Which on the one hand is a good thing. But on the other its sad that people dont realize in what a great and peaceful time we live.

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    Senior Member Camera's Avatar
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    Quote Originally Posted by JCR View Post
    Sorry but Iran (apart from building the bomb) simply is the enemy du jour because the original sponsors of radical islam around the world occupy an unassailable position due to oil (and having a lot of people in their pockets, I guess) and Iran is their enemy.

    So now spin doctors work overtime on connecting a sunni movement with a shia state while the radical theocracy that spawned 911 is our ally.
    We're in for a drastic surprise in a few years when all those revolutions have played out.
    Building the bomb is just the last episode of the problematic relation of the West with radical Iran.
    Don't forget that Iran was the first to sponsor Islamic terrorism with Hezbollah and Islamic Jihad since the 1980s and Hamas since the 1990s.
    As said, Hezbollah/Iran assisted also AQ in its beginning in the early 1990s when the group was based in Sudan.

    [*******#222222][FONT=Times][SIZE=3]
    Quote Originally Posted by Redox View Post
    People have forgotten what a real war looks like if they liken this to the world wars.
    Which on the one hand is a good thing. But on the other its sad that people dont realize in what a great and peaceful time we live.
    Shavit explains why he sees it as a WW and in what why this war is different from the previous ones. [/SIZE][/FONT][/COLOR]

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    Senior Member gresh's Avatar
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    I agree with this guy. It's not a war like we've ever seen, but it's still a war. It's a war of ideas and there is no clear enemy.

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    Senior Member BogT's Avatar
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    After reading the article, I do find the use of "World War III" as being gimmicky. The WW3 designation has a meaning, coined collectively over the last decades. He could of used "global conflict", "world insurgency", "war on world terror", etc. ... but he (or the author of the article) knew that WW3 resonates better. If we would go by the logic of the article, every world challenge is part of ongoing WW and we will dilute the term to a "war on drugs" level.

    The comparison is more about classical war vs. urban guerrilla warfare driven by ideology, taking into account the modern age. Also, up to a point, it can be argued that the examples listed are mainly problems for Israel that the rest of the world.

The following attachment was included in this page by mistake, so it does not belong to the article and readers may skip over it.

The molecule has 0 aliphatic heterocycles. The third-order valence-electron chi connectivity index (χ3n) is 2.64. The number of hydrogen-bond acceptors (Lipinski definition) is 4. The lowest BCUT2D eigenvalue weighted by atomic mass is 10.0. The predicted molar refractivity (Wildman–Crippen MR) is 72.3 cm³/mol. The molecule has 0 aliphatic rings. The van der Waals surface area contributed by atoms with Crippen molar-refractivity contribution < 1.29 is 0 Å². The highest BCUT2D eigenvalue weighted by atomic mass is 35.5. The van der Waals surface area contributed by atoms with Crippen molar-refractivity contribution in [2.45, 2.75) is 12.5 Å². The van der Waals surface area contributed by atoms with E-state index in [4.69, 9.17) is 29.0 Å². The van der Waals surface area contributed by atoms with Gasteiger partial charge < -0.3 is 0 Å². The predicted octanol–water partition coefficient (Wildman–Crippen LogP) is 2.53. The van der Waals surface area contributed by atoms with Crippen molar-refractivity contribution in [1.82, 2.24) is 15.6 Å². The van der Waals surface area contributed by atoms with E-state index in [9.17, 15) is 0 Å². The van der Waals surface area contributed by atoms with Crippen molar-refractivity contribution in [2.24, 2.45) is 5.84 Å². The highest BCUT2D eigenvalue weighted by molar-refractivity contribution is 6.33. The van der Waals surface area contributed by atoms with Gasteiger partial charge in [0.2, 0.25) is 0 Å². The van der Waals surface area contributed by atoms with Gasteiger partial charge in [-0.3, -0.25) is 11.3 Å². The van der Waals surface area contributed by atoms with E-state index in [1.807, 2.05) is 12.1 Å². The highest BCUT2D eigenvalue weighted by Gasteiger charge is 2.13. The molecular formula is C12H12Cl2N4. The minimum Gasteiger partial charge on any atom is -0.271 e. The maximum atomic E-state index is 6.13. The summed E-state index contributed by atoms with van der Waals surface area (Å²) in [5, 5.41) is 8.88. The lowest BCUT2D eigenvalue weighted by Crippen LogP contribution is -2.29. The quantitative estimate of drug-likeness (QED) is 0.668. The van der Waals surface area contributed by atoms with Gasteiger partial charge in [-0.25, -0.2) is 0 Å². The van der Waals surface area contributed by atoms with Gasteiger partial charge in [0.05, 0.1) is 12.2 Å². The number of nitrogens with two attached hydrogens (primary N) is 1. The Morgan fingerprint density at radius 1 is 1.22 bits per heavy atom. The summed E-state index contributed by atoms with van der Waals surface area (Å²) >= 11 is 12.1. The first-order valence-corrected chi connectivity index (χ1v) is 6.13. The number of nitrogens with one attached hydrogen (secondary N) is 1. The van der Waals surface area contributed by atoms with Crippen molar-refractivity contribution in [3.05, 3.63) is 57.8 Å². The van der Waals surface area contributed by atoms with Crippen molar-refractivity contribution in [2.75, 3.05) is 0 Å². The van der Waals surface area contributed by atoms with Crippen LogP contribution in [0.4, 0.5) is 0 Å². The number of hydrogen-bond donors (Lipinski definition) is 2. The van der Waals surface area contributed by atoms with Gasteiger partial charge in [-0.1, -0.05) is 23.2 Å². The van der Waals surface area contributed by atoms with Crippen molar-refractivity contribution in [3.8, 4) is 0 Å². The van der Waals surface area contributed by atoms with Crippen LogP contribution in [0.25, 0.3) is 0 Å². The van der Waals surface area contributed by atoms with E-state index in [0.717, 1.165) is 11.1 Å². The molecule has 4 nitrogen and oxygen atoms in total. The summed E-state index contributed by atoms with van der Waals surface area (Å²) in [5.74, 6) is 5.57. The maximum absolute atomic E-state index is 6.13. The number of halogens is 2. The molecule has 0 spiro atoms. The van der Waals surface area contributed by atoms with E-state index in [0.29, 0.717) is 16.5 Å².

I do like the comment...
    Still, I think that the West can contain global terror and keep it at a level that society can tolerate, like crime, road accidents, and natural disasters.
    ... since I get the feeling that this is already happening.

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    Senior Member Camera's Avatar
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    The world "global" should be more appropriate in English, but the interview was conducted in Hebrew for the printed edition of Israel Defense. Since we don't have it, it is impossible to check what were the exact words used by Shavit and how they were reported in this translated version.
    The fact the examples given are mainly the ones of Israeli concern are also normal because the article was originally destined to Israeli readers.

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    Senior Member BogT's Avatar
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    Quote Originally Posted by Camera View Post
    ... The fact the examples given are mainly the ones of Israeli concern are also normal because the article was originally destined to Israeli readers.
    No problem with that! I assumed that was the case myself.

    However, if you look at the main problems facing other regions, like drug lords in Columbia and Mexico, you realize that they are still localized problems with global ramifications rather than global problems (seen as the main problem affecting everyone, e.g The Axis Powers 70-75 years ago).

    As much as Islamic terrorism is a problem for the West, I am not expecting South America countries to put it on top of their worry list or to care to much about Iran getting the bomb.
    IMO, if you just have individual problems, connected by globalisation, than you do not have a WW situation (ignoring the use of the name).